OnQ Blog

Sensor processing done right: Smart integration of a specialized sensor engine

5 juin 2014

Qualcomm products mentioned within this post are offered by Qualcomm Technologies, Inc. and/or its subsidiaries.

Sensor processing requirements are only increasing. The simple sensor processing days of the past are gone forever as we now see the trends of more sensors and more algorithms to enable breakthrough experiences. The logical question that arises is: what is the most efficient way to deliver these sensor-based experiences in power constrained mobile devices?

The short answer: smart integration of a specialized sensor engine by taking a heterogeneous computing approach. In a recent webinar, Qualcomm Technologies took a deep dive into how to design and enable the optimal sensor solution. Here are my key two takeaways:

A digital signal processor (DSP) is the right specialized engine architecture for sensor processing. As discussed in my previous blogs, the fundamental premise of heterogeneous computing is that running the appropriate task on the most suitable specialized engine delivers performance and power benefits. As it turns out, processing sensor data has diverse requirements such as high performance, real-time processing, and always-on sensing—and all of this at low power.

The high performance is not just any type of performance. By examining a typical sensor algorithm, such as course motion classification, it becomes clear that the processing tasks are a combination of signal processing, control flow processing, and real-time processing. The right architecture (or tool) for these processing tasks is a DSP, such as Qualcomm Technologies’ Hexagon DSP, as opposed to a microcontroller (MCU).


The Hexagon DSP was designed to maximize work per cycle, which results in optimal performance per milliwatt and a wide range of performance efficiency. As an example of the Hexagon DSP’s efficient performance, the chart below shows how it excels at signal processing and control processing as compared with certain third-party MCU-based solutions.

Smartly integrating the specialized sensor engine into the SoC is the right approach for optimal processing efficiency. Because Qualcomm Technologies takes a holistic approach to system design, we are able to develop a smartly integrated SoC architecture with system-level innovations. Compared to using a discrete sensor hub, smart integration has two huge benefits: inter-processing engine communication and access to shared DRAM.

Inter-processing engine communication provides a direct path between the sensor engine and other processing engines in the integrated SoC. Unlike a discrete sensor hub, an integrated sensor engine can take advantage of inter-processing engine communication. This direct communication allows the integrated solution to bypass the CPU and let it stay asleep, which results in saving power, a faster response, and a better user experience.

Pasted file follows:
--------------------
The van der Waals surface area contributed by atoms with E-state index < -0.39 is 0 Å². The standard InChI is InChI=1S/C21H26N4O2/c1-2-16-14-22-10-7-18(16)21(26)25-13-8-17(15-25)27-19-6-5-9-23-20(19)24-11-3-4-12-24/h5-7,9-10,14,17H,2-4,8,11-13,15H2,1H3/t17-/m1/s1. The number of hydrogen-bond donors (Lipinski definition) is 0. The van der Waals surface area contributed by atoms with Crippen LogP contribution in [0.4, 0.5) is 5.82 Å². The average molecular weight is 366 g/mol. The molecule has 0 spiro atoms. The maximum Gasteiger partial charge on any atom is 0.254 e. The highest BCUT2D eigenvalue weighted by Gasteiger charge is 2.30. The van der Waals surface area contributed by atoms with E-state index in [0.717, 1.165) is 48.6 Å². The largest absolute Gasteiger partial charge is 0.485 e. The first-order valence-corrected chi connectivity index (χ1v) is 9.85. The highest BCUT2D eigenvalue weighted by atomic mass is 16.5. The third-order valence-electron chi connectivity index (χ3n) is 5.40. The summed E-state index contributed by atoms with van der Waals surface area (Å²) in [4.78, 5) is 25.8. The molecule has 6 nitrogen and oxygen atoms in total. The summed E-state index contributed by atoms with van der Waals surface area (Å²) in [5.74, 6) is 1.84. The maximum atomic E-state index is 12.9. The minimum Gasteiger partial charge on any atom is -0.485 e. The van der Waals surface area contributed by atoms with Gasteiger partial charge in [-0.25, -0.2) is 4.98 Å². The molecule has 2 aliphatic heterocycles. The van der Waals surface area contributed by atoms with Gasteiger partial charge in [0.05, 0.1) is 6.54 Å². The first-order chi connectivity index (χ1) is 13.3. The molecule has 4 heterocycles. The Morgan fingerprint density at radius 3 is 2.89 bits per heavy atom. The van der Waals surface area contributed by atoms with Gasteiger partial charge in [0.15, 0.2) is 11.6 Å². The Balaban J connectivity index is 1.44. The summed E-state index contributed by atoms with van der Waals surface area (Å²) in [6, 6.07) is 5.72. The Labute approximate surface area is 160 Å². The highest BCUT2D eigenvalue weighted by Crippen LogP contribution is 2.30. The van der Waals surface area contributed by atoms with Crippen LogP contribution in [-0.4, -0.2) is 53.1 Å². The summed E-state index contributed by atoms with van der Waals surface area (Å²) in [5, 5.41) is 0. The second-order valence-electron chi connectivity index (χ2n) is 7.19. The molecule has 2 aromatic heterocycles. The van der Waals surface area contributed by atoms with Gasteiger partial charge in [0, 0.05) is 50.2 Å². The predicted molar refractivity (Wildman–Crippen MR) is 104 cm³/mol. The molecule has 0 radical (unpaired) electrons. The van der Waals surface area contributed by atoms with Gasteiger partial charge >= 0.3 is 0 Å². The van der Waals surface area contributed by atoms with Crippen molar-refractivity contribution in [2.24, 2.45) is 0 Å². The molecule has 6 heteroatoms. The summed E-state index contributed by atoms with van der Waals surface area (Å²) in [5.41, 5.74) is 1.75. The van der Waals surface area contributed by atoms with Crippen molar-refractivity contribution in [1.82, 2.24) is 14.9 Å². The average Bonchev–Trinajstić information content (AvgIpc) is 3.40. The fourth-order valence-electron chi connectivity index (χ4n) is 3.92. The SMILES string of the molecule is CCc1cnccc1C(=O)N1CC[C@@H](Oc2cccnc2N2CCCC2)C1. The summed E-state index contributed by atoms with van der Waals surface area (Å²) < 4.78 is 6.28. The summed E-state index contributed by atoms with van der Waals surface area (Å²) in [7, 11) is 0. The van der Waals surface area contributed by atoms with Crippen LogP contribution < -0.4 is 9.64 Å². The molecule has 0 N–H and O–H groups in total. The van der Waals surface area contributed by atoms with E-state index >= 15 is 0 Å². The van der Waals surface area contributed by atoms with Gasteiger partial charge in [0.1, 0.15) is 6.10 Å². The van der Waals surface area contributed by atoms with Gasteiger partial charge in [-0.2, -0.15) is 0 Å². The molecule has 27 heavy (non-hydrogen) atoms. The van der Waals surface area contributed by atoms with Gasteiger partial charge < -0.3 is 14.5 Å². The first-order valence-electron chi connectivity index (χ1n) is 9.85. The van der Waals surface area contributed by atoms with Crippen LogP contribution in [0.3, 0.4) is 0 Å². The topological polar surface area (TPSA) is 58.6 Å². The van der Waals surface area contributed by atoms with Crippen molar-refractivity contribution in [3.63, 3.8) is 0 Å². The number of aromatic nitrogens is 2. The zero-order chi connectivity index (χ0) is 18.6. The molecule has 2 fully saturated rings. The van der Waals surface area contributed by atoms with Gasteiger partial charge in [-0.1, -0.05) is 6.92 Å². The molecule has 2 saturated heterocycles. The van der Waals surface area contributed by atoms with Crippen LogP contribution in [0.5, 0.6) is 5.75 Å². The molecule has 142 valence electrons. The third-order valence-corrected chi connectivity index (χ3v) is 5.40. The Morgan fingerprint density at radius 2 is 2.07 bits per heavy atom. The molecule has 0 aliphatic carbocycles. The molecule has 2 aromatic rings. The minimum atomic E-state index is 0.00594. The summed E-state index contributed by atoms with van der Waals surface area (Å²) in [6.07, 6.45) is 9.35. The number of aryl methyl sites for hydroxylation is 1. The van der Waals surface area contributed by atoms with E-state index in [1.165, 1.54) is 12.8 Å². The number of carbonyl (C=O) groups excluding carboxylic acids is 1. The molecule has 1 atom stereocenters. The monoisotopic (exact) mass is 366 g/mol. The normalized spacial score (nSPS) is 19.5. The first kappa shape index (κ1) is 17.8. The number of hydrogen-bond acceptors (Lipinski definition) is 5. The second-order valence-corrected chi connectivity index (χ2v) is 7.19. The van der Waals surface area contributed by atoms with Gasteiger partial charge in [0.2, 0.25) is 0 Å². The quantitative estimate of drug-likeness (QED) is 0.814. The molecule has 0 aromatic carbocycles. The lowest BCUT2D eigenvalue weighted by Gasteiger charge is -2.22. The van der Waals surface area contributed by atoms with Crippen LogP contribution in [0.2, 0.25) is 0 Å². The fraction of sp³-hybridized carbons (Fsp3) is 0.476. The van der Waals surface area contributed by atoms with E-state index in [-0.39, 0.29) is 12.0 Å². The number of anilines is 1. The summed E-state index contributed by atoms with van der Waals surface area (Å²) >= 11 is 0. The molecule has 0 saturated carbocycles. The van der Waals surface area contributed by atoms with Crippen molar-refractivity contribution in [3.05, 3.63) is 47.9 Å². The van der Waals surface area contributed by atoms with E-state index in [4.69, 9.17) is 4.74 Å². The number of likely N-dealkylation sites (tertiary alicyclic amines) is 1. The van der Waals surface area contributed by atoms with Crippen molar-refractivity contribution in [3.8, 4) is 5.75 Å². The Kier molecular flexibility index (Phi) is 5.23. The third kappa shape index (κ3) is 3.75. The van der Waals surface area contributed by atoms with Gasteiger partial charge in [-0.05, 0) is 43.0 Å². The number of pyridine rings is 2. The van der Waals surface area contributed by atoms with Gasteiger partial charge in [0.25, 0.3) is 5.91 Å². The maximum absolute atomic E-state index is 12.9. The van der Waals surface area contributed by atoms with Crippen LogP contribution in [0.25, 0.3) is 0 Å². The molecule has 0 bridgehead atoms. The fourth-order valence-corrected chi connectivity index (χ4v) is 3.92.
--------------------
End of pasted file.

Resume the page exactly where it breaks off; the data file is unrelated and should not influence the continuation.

Access to shared DRAM means that the integrated sensor engine has direct access to the DRAM, which acts as scalable memory. This is very useful since the need to support more sensors, more algorithms, and more use cases is on the horizon and will require additional memory. An integrated sensor engine can deliver a broad range of additional experience at essentially no additional cost. On the other hand, the discrete solution has no direct access to the DRAM and as a result is primarily limited to the RAM in the package. To deliver additional sensor experiences, you would need to buy a discrete sensor hub with additional RAM, which increases cost.

Overall, smart integration provides many benefits over a discrete solution such as reduced cost, development time, and power consumption, as well as more responsive and comprehensive user experiences.

Now you know why Qualcomm Technologies has smartly integrated a specialized sensor engine. It’s because that approach provides optimal processing efficiency. Be sure to check out the webinar for many more details.

Want to learn more? Look for future blogs and sign up for our newsletter to receive the latest information about mobile computing.

Pat Lawlor

Senior Manager, Technical Marketing

More articles from this author

About this author

Related News


Heterogeneous Computing: An architecture and a technique

If you’re looking to create great mobile experiences, optimization isn’t optional: it’s a crucial step that helps transform good ideas into great execution. In our previous “Start Cooking with Heterogeneous Computing Tools on QDN” blog, we discussed the concept of heterogeneous computing and how it can help you get more from mobile hardware by sending computational tasks to the best suited processor. Heterogeneous computing is designed to help you achieve better application performance while improving thermal and power efficiency.

However, not all systems capable of heterogeneous computing are created equal and it’s important to understand why. Heterogeneous computing is both a computational technique and a hardware architecture. To achieve greater benefits, you are better served with hardware architected for heterogeneous computing from the ground up along with a software stack that facilitates heterogeneous computing techniques. It’s the combination of purpose-built hardware and a software stack offering granular control within a larger framework of system abstraction that allows for the deep optimizations that heterogeneous computing can deliver.